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AI reveals authors of anonymous 19th-century texts on evolution

AI reveals authors of anonymous 19th-century texts on evolution

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With the help of modern AI software, representatives at the University of Antwerp have discovered the authors of two early papers on evolution.

Some anonymously published papers on evolution far predate the publication of Charles Darwin’s Origin of Species (1859). With the help of modern AI software, Koen Tanghe (UGent) and Mike Kestemont (UAntwerpen) have revealed the authors of two of these papers. This work may help to foster interest in those early intriguing publications on evolution, their authors and their possible influence on Charles Darwin.

Due to their speculative and controversial nature, several articles on evolution were published anonymously during this early but influential blossoming of evolutionary thought. Two particularly remarkable articles were published in 1826 and 1827. They are among the first academic publications on evolution in Great Britain and are likely to have influenced and maybe even inspired Darwin. However, the question of the authorship of these texts has always remained open.

Koen Tanghe (UGent) and Mike Kestemont (UAntwerpen) have now turned to Artificial Intelligence to investigate this mystery from a completely new angle. In the field of stylometry, algorithms are developed to attribute anonymous texts to authors on the basis of stylistic patterns in writing, such as word frequencies. By using a state-of-the-art method for authorship verification, they have succeeded in confirming content-based conjectures about the identity of the authors of these anonymous texts. The results affirm what several scholars suspected but could not prove, with the help of AI.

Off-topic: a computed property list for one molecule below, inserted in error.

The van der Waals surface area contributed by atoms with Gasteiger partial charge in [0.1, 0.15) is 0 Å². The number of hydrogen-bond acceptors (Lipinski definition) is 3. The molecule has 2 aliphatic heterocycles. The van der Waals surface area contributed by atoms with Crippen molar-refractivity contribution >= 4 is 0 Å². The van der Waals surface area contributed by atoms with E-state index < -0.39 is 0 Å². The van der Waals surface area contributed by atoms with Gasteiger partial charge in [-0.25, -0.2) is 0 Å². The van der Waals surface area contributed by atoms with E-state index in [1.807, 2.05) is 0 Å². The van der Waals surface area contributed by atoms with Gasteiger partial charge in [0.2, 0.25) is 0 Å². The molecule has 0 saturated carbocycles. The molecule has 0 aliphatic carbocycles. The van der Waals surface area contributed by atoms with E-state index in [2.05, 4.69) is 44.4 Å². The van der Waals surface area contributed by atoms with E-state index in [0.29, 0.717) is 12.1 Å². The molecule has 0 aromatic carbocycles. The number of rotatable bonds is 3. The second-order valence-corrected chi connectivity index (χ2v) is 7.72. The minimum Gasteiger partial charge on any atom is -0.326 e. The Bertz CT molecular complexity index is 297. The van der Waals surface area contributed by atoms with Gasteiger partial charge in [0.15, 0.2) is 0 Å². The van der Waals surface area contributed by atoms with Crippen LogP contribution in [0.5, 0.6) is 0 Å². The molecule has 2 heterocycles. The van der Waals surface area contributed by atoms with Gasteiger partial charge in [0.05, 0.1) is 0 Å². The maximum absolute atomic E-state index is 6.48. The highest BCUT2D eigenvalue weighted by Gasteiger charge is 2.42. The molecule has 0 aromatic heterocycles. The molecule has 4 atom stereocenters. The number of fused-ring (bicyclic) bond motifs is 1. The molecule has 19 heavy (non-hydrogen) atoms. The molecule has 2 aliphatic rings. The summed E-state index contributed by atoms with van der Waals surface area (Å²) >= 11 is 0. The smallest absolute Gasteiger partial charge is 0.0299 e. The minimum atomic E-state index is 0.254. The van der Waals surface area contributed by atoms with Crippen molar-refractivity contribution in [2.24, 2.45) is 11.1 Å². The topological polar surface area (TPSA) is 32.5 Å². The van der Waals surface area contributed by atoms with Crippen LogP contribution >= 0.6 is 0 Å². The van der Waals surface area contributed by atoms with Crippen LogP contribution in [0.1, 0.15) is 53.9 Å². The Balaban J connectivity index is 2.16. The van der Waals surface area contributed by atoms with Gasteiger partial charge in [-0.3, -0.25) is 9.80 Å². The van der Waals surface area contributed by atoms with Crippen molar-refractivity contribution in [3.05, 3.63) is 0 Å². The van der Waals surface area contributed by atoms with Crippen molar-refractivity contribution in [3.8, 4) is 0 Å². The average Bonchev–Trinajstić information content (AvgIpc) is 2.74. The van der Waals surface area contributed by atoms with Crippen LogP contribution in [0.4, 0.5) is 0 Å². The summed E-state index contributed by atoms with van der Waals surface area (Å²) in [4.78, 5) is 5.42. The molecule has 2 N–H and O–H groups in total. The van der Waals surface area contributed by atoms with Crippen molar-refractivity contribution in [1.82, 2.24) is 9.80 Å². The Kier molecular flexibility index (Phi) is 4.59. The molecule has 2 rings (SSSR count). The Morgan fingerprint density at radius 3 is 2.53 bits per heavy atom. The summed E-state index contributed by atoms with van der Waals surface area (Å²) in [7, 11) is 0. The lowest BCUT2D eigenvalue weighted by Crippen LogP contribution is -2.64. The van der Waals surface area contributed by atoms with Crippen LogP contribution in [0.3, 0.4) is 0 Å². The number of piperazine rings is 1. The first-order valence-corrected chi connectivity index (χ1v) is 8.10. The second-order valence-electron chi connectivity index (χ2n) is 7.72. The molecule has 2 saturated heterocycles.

Computational stylometry has already proven its value in resolving cases of disputed authorship in literary works and will, in the future, undoubtedly also further advance the history of science.

Mike Kestemont said: “Much advance has recently been made in applying Artificial Intelligence to historiographical problems. However, these techniques remain experimental and it is always reassuring to see how closely the results of a computational analysis sometimes align with the opinion of scholars.”

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